“Something like this really resonates with a lot of people in my generation,” said Eugene Moy, a past president of the society. "We’ve been here since the 1870s, so to be able to see this has deep meaning, because a lot of us, oftentimes, are relegated to the margins. We aren’t always perceived as being full-fledged Americans when the reality is that people have been here for three, four, five generations, for 150 years.”

  • October 01, 2021 5:02 PM | Elyse Wong (Administrator)

    CHCP Advisory Board Member/Historian Connie Young Yu, CHCP Trustee/Co-Founder Gerrye Wong, Mayor Sam Liccardo, Councilmember Raul Peralez, County Supervisor Otto Lee, and State Assemblymember Evan Low display the Resolution of Apology.

    On September 29th, the city of San Jose held a historic ceremony to commemorate the adoption of a resolution that was passed on September 28th, apologizing to Chinese immigrants and their descendants for past acts of injustice and discrimination.

    The city had five Chinatowns with the largest one, the Second Market Street Chinatown, built in 1872 where the former Fairmont Hotel (now Signia by Hilton) is located in downtown San Jose. In 1882, Congress passed the Chinese Exclusion Act, the nation's most restrictive immigration bill prohibiting all Chinese laborers from immigrating to the United States and preventing Chinese from becoming citizens. Five years later, the San Jose City Council declared the Second Market Street Chinatown a public nuisance and unanimously approved an order to remove it to make way for a new City Hall. Before officials acted, the thriving Chinatown was burned down by arsonists, destroying hundreds of homes and businesses and displacing about 1,400 people.

    Click to enlarge

    In 1987, a plaque commemorating the centennial of the burning of the Second Market Street Chinatown was installed at the former Fairmont Hotel (now Signia by Hilton) in downtown San Jose, but no formal resolution of apology was issued at that time.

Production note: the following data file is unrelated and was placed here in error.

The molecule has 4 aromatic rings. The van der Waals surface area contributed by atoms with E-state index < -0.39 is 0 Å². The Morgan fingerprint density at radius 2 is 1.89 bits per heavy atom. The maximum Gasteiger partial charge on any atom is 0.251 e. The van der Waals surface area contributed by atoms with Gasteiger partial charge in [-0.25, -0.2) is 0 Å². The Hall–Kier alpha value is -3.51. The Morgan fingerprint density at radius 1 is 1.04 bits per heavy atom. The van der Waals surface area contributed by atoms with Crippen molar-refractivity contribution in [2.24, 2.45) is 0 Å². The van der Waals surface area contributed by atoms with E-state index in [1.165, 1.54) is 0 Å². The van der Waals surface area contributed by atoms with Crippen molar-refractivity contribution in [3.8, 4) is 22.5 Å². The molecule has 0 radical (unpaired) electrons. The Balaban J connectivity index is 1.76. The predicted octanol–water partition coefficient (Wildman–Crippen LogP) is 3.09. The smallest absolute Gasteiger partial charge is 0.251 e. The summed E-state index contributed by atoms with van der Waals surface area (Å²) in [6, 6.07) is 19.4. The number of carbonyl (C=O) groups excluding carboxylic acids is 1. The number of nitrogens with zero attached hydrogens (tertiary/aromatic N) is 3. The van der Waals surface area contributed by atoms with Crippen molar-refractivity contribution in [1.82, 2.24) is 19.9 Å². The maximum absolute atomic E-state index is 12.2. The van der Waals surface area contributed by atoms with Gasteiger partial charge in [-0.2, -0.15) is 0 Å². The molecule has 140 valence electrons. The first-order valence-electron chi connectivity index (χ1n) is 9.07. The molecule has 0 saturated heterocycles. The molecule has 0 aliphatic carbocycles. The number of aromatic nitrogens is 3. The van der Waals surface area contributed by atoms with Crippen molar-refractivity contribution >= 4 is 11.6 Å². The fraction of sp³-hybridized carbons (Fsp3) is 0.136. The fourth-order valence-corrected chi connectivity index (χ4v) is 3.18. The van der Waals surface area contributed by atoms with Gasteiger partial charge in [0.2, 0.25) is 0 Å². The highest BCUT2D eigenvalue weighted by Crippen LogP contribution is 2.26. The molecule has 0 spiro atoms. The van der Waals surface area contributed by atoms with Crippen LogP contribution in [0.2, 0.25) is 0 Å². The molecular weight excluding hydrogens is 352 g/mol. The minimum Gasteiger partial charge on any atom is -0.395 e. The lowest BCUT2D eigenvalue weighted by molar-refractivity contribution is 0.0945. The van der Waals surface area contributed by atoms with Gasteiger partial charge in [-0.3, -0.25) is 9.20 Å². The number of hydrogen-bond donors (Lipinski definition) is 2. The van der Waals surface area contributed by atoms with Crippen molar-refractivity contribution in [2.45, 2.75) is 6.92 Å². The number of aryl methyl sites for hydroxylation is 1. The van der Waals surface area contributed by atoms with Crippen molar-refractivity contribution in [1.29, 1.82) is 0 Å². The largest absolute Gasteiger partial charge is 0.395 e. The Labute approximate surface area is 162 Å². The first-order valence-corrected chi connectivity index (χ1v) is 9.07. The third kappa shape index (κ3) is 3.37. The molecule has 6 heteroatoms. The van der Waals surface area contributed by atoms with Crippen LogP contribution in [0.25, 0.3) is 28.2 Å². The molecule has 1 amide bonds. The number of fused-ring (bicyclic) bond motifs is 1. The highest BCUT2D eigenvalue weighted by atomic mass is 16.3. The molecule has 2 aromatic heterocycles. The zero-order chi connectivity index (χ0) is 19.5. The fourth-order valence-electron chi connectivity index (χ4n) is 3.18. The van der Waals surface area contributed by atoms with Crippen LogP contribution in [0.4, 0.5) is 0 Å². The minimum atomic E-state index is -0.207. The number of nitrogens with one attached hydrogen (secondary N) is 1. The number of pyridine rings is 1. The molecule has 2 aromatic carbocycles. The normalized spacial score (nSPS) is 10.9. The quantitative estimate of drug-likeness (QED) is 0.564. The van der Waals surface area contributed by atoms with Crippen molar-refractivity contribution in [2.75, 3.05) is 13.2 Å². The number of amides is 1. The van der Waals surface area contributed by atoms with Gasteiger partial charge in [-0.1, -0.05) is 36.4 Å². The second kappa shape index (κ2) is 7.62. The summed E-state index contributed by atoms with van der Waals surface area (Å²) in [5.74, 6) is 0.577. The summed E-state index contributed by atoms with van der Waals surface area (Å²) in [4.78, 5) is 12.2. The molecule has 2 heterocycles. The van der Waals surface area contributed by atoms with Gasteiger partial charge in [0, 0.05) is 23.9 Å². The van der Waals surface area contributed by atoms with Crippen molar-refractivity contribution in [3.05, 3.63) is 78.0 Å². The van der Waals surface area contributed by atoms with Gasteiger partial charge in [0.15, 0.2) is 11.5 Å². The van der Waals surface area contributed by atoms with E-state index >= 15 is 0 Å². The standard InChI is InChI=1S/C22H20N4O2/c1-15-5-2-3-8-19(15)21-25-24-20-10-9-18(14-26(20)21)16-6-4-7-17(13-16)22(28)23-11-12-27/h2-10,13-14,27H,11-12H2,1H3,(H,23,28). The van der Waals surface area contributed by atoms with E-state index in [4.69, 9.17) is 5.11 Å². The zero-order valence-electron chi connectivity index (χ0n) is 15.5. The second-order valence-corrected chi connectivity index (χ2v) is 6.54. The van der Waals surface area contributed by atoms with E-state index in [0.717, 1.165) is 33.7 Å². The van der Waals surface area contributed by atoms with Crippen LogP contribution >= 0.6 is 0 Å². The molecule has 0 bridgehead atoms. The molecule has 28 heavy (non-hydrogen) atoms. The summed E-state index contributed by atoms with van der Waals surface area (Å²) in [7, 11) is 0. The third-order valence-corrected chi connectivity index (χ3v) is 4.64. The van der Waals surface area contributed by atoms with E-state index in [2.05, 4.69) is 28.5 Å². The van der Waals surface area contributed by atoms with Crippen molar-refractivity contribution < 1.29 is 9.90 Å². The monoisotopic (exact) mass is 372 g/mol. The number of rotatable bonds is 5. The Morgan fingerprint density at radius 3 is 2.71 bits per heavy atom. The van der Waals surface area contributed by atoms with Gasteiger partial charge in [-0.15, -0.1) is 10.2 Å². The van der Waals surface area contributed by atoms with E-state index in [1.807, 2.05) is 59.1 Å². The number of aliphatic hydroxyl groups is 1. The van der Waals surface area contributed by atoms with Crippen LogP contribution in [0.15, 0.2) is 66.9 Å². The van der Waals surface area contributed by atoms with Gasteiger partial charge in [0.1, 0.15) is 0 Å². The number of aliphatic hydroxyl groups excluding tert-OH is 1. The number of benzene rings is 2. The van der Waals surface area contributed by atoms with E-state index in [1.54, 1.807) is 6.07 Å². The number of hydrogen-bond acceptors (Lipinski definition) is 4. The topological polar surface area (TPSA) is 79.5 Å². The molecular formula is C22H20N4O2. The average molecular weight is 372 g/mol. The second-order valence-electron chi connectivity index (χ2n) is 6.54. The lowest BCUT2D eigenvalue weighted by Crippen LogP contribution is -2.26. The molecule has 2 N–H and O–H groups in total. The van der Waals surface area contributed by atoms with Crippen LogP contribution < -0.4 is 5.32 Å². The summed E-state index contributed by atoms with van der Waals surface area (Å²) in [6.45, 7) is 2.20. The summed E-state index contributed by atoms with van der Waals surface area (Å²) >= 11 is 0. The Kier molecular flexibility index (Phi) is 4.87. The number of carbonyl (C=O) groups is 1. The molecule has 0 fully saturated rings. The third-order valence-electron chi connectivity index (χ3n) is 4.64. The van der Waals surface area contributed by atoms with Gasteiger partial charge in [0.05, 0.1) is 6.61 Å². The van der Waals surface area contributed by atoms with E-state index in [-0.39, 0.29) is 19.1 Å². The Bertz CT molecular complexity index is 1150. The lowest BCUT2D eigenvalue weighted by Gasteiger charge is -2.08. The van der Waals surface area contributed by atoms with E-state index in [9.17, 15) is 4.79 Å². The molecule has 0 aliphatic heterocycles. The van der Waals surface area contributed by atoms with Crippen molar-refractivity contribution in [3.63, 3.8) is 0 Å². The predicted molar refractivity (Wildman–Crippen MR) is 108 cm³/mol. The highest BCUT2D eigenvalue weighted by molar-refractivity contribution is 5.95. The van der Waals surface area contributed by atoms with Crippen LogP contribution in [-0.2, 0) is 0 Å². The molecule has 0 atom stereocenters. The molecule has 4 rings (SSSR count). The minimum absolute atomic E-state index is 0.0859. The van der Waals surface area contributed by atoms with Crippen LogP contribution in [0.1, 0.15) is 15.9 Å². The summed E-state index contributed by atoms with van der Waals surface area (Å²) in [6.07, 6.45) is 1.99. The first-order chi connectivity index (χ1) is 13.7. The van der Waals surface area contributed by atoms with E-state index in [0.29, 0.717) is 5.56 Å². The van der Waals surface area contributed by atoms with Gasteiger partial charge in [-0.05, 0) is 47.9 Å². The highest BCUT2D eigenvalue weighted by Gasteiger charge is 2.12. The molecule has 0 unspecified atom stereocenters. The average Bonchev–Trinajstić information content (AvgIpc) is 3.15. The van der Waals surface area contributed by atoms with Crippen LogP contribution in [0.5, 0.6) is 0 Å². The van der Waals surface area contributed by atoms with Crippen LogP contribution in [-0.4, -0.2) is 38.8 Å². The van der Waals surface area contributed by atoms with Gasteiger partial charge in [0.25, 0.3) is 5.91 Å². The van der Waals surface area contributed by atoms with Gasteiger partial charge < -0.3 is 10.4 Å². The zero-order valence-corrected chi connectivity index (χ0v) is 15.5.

This ceremony is the formal apology by the city to the public for its 1887 racist order that helped incite the arsonists to burn down Chinatown. The recording of this historic ceremony can be viewed below. 

    Table of Contents for the recording:

     Start Time  Speaker
     00:55 Raul Peralez, SJ District 3 Councilmember
    09:53 Sam Liccardo, Mayor of San Jose
    25:20 Connie Young Yu, CHCP Advisory Board Member & Historian
    35:42 Gerrye Wong, CHCP Trustee & Co-Founder
    42:00 Otto Lee, County of Santa Clara Supervisor 
    46:40 Evan Low, California State Assemblymember
    52:40 Raul Peralez, SJ District 3 Councilmember - final remarks 
    53:35 CHCP Dragon and Lion Dance

    The video below is a consolidation of San Francisco Bay Area evening news clips from Fox, CBS, NBC, and KTSF that covered the San Jose ceremony of apology.

  • September 30, 2021 5:09 PM | Elyse Wong (Administrator)

    At their September 28th meeting, the San Jose City Council voted for adoption of a resolution apologizing to Chinese immigrants and their descendants for past acts of injustice and discrimination.

    Listen to CHCP Trustee & Co-Founder Gerrye WongCHCP Advisory Board Member & Historian Connie Young Yu, CHCP Director Brenda Hee Wong, and others speak starting at time 3:06:45 of the proceedings.

  • September 23, 2021 6:18 PM | Elyse Wong (Administrator)

    A plaque at the former Fairmont Hotel in downtown San Jose, dedicated May 4, 1987, commemorates the fiery destruction of the Market Street Chinatown a century earlier. (Sal Pizarro/Bay Area News Group)

    The following is an excerpt from the 09/23/21 San Jose Mercury News:

    By Sal Pizarro, Bay Area News Group

    In May 1887, a deliberately set fire tore through San Jose’s Chinatown on Market Street, destroying homes and businesses and displacing 1,400 people. The fire happened not long after the City Council had declared Chinatown — the second on that site and one of five in the city’s history — to be a public nuisance in the way of plans to build a new city hall.

    This was just perhaps the worst example of the discrimination faced by the Chinese community in San Jose, and all happening during an intense anti-Chinese period of California history that included the Chinese Exclusion Act of 1882.